The memoirs of Masabumi Hosono, the only Japanese survivor of the ill-fated Titanic ship, will be displayed at the Yokohama Minato Museum this month, as part of their “Treasures collection” to celebrate 25 years of the museum. Included in the display will be the letters he wrote on Titanic stationery to document his experiences after he survived, the only documents still existing that were written on that kind of paper.
In 1912, the then 42-year old Hosono was working for the Ministry of Transportation and was sent to Russia to research about the development of railway systems. He stayed for some time in London afterwards for further research, then boarded the Titanic on April 10, 1912 on his way back to Japan. His memoirs revealed how he was able to survive (by jumping into Lifeboat Number 10), and the thought process he was going through at that time on whether to fight for survival or to sink with the ship.
When he was finally able to return to Japan, he was ostracized by the media, the public and the government for “dishonoring” his country. Several historians theorize that his vilification was probably because he betrayed the self-sacrifice spirit of the Samurai, something that the Japanese hold dear to their heart. While he continued to work for the ministry, he died broke and obscure in 1939. His family decided to release to the media the letter he wrote to his wife while aboard the RMS Carpathia, the ship that rescued their lifeboat, after the hugely successful Titanic movie in 1997. This letter is included in the exhibit that will run from April 19 to May 18.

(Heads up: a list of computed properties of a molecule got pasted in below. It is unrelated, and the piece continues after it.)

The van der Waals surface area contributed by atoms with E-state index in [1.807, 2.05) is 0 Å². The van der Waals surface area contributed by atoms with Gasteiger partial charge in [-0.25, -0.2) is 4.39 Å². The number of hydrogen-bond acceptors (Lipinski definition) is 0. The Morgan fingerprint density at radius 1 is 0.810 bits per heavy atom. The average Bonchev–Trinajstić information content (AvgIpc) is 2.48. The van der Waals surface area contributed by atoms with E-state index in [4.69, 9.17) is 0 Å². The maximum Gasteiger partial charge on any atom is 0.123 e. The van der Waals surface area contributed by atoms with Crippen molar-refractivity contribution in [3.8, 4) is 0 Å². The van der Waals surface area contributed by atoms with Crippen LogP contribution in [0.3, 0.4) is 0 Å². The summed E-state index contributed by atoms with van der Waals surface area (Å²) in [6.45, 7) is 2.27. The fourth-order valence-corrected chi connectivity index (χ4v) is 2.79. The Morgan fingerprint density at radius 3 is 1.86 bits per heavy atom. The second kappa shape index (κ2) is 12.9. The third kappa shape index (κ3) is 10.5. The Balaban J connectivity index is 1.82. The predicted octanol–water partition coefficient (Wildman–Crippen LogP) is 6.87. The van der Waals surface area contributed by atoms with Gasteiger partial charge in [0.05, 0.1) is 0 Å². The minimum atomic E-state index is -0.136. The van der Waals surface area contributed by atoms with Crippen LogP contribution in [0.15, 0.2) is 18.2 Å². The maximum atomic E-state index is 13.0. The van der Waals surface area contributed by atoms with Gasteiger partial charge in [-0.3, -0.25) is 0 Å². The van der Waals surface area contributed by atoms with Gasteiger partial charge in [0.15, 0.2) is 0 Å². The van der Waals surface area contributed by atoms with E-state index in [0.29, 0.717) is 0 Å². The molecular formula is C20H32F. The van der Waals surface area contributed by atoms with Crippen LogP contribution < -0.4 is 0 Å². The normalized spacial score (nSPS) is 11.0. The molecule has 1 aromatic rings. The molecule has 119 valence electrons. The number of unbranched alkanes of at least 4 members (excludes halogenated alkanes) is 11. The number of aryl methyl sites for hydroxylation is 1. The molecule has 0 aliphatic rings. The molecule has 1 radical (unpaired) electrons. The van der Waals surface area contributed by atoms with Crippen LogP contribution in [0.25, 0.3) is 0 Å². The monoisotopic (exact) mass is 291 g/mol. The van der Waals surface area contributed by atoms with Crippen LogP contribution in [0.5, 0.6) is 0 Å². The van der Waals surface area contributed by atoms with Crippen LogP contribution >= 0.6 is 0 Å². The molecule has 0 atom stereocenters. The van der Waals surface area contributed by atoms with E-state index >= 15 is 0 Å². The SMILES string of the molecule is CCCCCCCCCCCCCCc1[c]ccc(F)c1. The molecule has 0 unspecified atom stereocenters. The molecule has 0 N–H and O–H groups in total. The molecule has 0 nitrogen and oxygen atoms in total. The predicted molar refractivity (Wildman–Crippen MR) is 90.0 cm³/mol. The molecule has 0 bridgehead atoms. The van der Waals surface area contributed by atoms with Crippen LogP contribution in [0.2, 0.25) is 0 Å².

[via Japan Today]
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